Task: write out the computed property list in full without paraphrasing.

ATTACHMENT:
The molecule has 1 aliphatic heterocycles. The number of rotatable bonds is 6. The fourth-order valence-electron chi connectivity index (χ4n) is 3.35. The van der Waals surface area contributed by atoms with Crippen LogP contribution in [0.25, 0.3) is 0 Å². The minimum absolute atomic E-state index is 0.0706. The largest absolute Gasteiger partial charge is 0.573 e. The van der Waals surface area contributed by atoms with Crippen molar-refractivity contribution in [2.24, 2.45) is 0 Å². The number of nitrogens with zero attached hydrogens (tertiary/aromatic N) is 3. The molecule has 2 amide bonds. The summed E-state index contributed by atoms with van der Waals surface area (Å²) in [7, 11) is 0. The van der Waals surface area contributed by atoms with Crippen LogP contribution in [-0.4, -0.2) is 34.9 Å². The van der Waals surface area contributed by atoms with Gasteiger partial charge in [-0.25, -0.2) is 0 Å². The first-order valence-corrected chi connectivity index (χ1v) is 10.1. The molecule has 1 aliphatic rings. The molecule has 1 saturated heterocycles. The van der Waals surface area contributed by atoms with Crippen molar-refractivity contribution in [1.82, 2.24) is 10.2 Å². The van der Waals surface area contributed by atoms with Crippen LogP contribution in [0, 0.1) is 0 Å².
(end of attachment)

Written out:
The molecule has 1 aliphatic heterocycles. The number of rotatable bonds is 6. The fourth-order valence-electron chi connectivity index (χ4n) is 3.35. The van der Waals surface area contributed by atoms with Crippen LogP contribution in [0.25, 0.3) is 0 Å². The minimum absolute atomic E-state index is 0.0706. The largest absolute Gasteiger partial charge is 0.573 e. The van der Waals surface area contributed by atoms with Crippen molar-refractivity contribution in [2.24, 2.45) is 0 Å². The number of nitrogens with zero attached hydrogens (tertiary/aromatic N) is 3. The molecule has 2 amide bonds. The summed E-state index contributed by atoms with van der Waals surface area (Å²) in [7, 11) is 0. The van der Waals surface area contributed by atoms with Crippen LogP contribution in [-0.4, -0.2) is 34.9 Å². The van der Waals surface area contributed by atoms with Gasteiger partial charge in [-0.25, -0.2) is 0 Å². The first-order valence-corrected chi connectivity index (χ1v) is 10.1. The molecule has 1 aliphatic rings. The molecule has 1 saturated heterocycles. The van der Waals surface area contributed by atoms with Crippen molar-refractivity contribution in [1.82, 2.24) is 10.2 Å². The van der Waals surface area contributed by atoms with Crippen LogP contribution in [0, 0.1) is 0 Å².